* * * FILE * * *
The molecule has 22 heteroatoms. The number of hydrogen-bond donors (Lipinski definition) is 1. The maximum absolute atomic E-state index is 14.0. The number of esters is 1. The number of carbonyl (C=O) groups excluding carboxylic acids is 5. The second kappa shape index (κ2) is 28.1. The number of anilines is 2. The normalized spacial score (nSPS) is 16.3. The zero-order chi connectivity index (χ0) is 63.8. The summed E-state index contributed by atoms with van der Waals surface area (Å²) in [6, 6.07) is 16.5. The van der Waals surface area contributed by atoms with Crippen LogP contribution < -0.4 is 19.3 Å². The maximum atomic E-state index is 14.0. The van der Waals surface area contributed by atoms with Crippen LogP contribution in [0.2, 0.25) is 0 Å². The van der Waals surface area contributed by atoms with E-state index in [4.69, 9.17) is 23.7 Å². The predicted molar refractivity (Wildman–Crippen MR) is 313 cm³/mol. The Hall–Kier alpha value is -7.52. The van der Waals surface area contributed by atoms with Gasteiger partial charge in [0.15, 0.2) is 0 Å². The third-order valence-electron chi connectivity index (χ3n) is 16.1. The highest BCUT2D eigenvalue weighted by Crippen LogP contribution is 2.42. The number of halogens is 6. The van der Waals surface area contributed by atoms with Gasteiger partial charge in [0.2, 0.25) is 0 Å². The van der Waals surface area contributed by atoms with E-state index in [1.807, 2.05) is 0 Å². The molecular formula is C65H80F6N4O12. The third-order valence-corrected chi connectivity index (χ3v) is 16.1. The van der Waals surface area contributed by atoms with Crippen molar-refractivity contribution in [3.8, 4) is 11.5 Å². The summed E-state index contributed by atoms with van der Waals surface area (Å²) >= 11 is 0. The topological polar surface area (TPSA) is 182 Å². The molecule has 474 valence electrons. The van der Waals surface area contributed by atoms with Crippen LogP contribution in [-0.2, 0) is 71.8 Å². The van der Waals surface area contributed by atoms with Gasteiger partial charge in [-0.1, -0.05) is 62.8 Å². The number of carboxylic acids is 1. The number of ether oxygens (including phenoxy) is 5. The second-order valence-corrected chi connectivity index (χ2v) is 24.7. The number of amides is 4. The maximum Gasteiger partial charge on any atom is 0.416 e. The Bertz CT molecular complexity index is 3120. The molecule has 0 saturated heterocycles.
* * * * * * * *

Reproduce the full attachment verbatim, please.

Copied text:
The molecule has 22 heteroatoms. The number of hydrogen-bond donors (Lipinski definition) is 1. The maximum absolute atomic E-state index is 14.0. The number of esters is 1. The number of carbonyl (C=O) groups excluding carboxylic acids is 5. The second kappa shape index (κ2) is 28.1. The number of anilines is 2. The normalized spacial score (nSPS) is 16.3. The zero-order chi connectivity index (χ0) is 63.8. The summed E-state index contributed by atoms with van der Waals surface area (Å²) in [6, 6.07) is 16.5. The van der Waals surface area contributed by atoms with Crippen LogP contribution < -0.4 is 19.3 Å². The maximum atomic E-state index is 14.0. The van der Waals surface area contributed by atoms with Crippen LogP contribution in [0.2, 0.25) is 0 Å². The van der Waals surface area contributed by atoms with E-state index in [4.69, 9.17) is 23.7 Å². The predicted molar refractivity (Wildman–Crippen MR) is 313 cm³/mol. The Hall–Kier alpha value is -7.52. The van der Waals surface area contributed by atoms with Gasteiger partial charge in [0.15, 0.2) is 0 Å². The third-order valence-electron chi connectivity index (χ3n) is 16.1. The highest BCUT2D eigenvalue weighted by Crippen LogP contribution is 2.42. The number of halogens is 6. The van der Waals surface area contributed by atoms with Gasteiger partial charge in [0.2, 0.25) is 0 Å². The van der Waals surface area contributed by atoms with E-state index in [1.807, 2.05) is 0 Å². The molecular formula is C65H80F6N4O12. The third-order valence-corrected chi connectivity index (χ3v) is 16.1. The van der Waals surface area contributed by atoms with Crippen molar-refractivity contribution in [3.8, 4) is 11.5 Å². The summed E-state index contributed by atoms with van der Waals surface area (Å²) >= 11 is 0. The topological polar surface area (TPSA) is 182 Å². The molecule has 474 valence electrons. The van der Waals surface area contributed by atoms with Crippen LogP contribution in [-0.2, 0) is 71.8 Å². The van der Waals surface area contributed by atoms with Gasteiger partial charge in [-0.1, -0.05) is 62.8 Å². The number of carboxylic acids is 1. The number of ether oxygens (including phenoxy) is 5. The second-order valence-corrected chi connectivity index (χ2v) is 24.7. The number of amides is 4. The maximum Gasteiger partial charge on any atom is 0.416 e. The Bertz CT molecular complexity index is 3120. The molecule has 0 saturated heterocycles.